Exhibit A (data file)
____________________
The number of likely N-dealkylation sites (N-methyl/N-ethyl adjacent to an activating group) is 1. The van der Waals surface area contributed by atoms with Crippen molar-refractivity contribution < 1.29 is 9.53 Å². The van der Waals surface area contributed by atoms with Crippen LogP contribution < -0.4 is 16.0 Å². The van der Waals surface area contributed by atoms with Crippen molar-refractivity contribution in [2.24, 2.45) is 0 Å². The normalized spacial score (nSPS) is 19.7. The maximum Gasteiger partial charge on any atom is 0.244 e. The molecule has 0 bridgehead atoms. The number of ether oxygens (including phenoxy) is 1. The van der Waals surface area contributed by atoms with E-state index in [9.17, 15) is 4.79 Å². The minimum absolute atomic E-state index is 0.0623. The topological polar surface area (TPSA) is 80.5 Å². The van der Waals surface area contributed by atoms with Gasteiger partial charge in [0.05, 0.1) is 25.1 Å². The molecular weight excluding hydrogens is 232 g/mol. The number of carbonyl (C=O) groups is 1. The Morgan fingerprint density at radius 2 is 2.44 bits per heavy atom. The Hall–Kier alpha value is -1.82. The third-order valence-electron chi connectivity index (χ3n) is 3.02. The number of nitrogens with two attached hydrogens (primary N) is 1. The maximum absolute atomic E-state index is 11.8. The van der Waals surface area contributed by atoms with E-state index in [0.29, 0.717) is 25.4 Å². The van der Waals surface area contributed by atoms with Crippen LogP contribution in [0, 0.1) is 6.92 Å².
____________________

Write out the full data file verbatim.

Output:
The number of likely N-dealkylation sites (N-methyl/N-ethyl adjacent to an activating group) is 1. The van der Waals surface area contributed by atoms with Crippen molar-refractivity contribution < 1.29 is 9.53 Å². The van der Waals surface area contributed by atoms with Crippen LogP contribution < -0.4 is 16.0 Å². The van der Waals surface area contributed by atoms with Crippen molar-refractivity contribution in [2.24, 2.45) is 0 Å². The normalized spacial score (nSPS) is 19.7. The maximum Gasteiger partial charge on any atom is 0.244 e. The molecule has 0 bridgehead atoms. The number of ether oxygens (including phenoxy) is 1. The van der Waals surface area contributed by atoms with E-state index in [9.17, 15) is 4.79 Å². The minimum absolute atomic E-state index is 0.0623. The topological polar surface area (TPSA) is 80.5 Å². The van der Waals surface area contributed by atoms with Gasteiger partial charge in [0.05, 0.1) is 25.1 Å². The molecular weight excluding hydrogens is 232 g/mol. The number of carbonyl (C=O) groups is 1. The Morgan fingerprint density at radius 2 is 2.44 bits per heavy atom. The Hall–Kier alpha value is -1.82. The third-order valence-electron chi connectivity index (χ3n) is 3.02. The number of nitrogens with two attached hydrogens (primary N) is 1. The maximum absolute atomic E-state index is 11.8. The van der Waals surface area contributed by atoms with E-state index in [0.29, 0.717) is 25.4 Å². The van der Waals surface area contributed by atoms with Crippen LogP contribution in [0, 0.1) is 6.92 Å².